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76ers' worst case scenario in NBA draft sealed with Embiid diagnosis

The Philadelphia 76ers may or may not have wanted to take Joel Embiid in the NBA draft. But thanks to the foot fracture heard around the NBA draft world, along with the diagnosis of a 4-6 month recovery for Embiid after his foot surgery on June 20, the Sixers may suffer as well. If the Sixers want Andrew Wiggins or Jabari Parker, they officially have no choice but to pay the Cleveland Cavaliers or Milwaukee Bucks a price for it.

Embiid's rehab endangers draft stock, 76ers plans
Photo by Cooper Neill/Getty Images

Since Embiid was rumored to be the top choice for the Cavaliers at No. 1, the Sixers would have been left with Wiggins or Parker, after the Milwaukee Bucks took one of them at No. 2. Yet now that Embiid will not start his rookie season on time, no matter who he plays for, there is no chance that Wiggins and Parker won't go 1-2 in some order -- leaving Philadelphia in scrambles.

Before Embiid got hurt, there was a case for the Sixers to gamble on a big man with past injury problems for a third straight season, despite what happened with Andrew Bynum and Nerlens Noel. But at this point, it would be even more ill-advised to take Embiid with the third pick -- yet he could also be available for the Sixers with the 10'th pick.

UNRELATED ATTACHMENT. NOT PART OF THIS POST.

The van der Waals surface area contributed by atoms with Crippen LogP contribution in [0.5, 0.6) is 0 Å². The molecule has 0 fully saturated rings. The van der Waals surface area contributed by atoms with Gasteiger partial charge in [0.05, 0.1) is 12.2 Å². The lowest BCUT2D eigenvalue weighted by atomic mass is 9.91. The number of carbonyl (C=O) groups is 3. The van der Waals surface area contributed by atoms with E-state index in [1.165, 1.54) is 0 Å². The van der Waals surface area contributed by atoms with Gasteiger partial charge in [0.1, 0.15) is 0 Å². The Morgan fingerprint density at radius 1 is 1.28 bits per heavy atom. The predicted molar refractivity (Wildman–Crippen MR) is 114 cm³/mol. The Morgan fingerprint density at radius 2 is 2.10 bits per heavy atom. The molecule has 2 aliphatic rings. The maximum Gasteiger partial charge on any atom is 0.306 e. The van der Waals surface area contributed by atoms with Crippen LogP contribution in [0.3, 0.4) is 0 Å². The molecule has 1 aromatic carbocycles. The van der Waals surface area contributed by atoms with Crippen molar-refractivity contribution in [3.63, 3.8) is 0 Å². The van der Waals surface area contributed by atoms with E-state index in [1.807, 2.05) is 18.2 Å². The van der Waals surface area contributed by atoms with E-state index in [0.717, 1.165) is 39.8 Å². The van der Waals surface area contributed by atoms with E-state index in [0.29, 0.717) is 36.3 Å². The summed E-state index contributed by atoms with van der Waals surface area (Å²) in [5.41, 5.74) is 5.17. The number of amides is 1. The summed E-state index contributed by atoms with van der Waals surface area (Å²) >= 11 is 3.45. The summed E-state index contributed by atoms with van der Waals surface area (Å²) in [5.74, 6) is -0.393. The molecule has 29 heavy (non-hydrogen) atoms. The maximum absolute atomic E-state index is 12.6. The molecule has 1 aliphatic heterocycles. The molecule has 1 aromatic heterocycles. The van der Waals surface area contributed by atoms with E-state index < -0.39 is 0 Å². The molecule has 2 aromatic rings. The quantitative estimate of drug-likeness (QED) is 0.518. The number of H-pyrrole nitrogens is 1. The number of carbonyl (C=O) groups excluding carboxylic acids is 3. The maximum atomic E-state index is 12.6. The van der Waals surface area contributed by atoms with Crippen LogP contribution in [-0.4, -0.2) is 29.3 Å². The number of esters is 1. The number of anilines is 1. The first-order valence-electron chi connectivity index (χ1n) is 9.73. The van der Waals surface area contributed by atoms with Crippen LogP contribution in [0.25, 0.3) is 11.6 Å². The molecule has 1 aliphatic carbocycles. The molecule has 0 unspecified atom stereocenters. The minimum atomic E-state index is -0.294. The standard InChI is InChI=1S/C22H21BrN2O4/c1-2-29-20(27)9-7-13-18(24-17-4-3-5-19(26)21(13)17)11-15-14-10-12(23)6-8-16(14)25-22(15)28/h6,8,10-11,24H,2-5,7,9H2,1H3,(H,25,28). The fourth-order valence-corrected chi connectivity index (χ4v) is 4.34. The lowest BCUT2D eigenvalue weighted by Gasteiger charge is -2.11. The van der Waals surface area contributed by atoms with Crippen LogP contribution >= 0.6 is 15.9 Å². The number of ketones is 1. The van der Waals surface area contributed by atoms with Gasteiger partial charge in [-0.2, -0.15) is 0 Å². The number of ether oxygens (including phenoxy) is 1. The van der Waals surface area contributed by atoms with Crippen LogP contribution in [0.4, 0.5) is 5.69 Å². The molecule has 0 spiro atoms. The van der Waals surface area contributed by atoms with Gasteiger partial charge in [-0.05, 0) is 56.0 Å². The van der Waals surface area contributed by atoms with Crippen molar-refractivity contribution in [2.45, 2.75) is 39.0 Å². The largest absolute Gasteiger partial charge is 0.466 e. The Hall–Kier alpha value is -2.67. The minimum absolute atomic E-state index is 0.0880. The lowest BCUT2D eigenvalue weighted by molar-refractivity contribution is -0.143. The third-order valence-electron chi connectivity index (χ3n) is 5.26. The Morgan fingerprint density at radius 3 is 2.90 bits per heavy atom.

However, the third pick in the NBA draft was supposed to transform the Sixers, once they got either Wiggins, Parker or Embiid. Yet as it stands, the only way to make that happen is to take the big risk on Embiid and hope he's not another Bynum or Noel, or make some kind of deal with the Cavaliers or Bucks so they can draft Wiggins or Parker.

Unfortunately, since the Sixers had one of the most talent deficient rosters in the NBA last season, there's really nothing enticing they can give the Cavaliers or Bucks -- at least not enticing enough to pass on Wiggins or Parker. Rookie of the year Michael Carter-Williams and Thaddeus Young might be the only legitimate trade bait Philadelphia has, but even if that is on the table, it might not be enough.

Embiid's NBA draft stock isn't the only thing to crash and burn from this news. But unlike Embiid, the Sixers still have some wiggle room to get out of this -- just far less than they had days ago.

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